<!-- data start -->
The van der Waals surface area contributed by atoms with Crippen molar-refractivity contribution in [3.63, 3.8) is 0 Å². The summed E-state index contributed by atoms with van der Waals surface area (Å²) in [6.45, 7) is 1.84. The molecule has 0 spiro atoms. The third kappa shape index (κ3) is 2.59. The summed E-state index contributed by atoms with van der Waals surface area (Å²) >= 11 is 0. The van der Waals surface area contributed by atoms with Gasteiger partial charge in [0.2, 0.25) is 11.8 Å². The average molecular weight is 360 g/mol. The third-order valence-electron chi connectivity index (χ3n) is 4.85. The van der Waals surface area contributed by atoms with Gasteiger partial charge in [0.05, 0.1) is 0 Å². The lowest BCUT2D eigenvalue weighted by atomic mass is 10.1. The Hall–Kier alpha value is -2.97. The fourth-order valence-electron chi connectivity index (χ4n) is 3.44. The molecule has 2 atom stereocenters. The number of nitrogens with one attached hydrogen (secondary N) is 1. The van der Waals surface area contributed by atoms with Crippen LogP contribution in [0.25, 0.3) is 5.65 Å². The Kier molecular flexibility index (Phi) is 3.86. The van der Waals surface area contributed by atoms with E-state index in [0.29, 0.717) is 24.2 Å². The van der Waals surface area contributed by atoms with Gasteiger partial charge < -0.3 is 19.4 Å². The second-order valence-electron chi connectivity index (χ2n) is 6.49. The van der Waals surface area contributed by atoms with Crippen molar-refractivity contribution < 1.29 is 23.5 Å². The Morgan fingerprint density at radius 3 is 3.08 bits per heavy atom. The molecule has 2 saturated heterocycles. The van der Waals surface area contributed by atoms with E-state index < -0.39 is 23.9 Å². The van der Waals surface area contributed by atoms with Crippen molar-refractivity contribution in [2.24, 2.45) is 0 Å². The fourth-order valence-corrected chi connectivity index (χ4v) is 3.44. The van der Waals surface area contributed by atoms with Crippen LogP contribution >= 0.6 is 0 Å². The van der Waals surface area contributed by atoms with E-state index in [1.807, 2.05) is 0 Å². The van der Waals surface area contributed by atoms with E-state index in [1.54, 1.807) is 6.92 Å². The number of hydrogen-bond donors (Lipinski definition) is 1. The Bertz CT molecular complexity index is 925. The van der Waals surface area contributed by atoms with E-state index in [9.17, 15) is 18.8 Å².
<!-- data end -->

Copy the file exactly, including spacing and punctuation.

The van der Waals surface area contributed by atoms with Crippen molar-refractivity contribution in [3.63, 3.8) is 0 Å². The summed E-state index contributed by atoms with van der Waals surface area (Å²) in [6.45, 7) is 1.84. The molecule has 0 spiro atoms. The third kappa shape index (κ3) is 2.59. The summed E-state index contributed by atoms with van der Waals surface area (Å²) >= 11 is 0. The van der Waals surface area contributed by atoms with Gasteiger partial charge in [0.2, 0.25) is 11.8 Å². The average molecular weight is 360 g/mol. The third-order valence-electron chi connectivity index (χ3n) is 4.85. The van der Waals surface area contributed by atoms with Gasteiger partial charge in [0.05, 0.1) is 0 Å². The lowest BCUT2D eigenvalue weighted by atomic mass is 10.1. The Hall–Kier alpha value is -2.97. The fourth-order valence-electron chi connectivity index (χ4n) is 3.44. The molecule has 2 atom stereocenters. The number of nitrogens with one attached hydrogen (secondary N) is 1. The van der Waals surface area contributed by atoms with Crippen LogP contribution in [0.25, 0.3) is 5.65 Å². The Kier molecular flexibility index (Phi) is 3.86. The van der Waals surface area contributed by atoms with E-state index in [0.29, 0.717) is 24.2 Å². The van der Waals surface area contributed by atoms with Gasteiger partial charge < -0.3 is 19.4 Å². The second-order valence-electron chi connectivity index (χ2n) is 6.49. The van der Waals surface area contributed by atoms with Crippen molar-refractivity contribution < 1.29 is 23.5 Å². The Morgan fingerprint density at radius 3 is 3.08 bits per heavy atom. The molecule has 2 saturated heterocycles. The van der Waals surface area contributed by atoms with E-state index < -0.39 is 23.9 Å². The van der Waals surface area contributed by atoms with Crippen molar-refractivity contribution in [2.24, 2.45) is 0 Å². The fourth-order valence-corrected chi connectivity index (χ4v) is 3.44. The van der Waals surface area contributed by atoms with Crippen LogP contribution >= 0.6 is 0 Å². The van der Waals surface area contributed by atoms with E-state index in [1.807, 2.05) is 0 Å². The van der Waals surface area contributed by atoms with E-state index in [1.54, 1.807) is 6.92 Å². The number of hydrogen-bond donors (Lipinski definition) is 1. The Bertz CT molecular complexity index is 925. The van der Waals surface area contributed by atoms with E-state index in [9.17, 15) is 18.8 Å².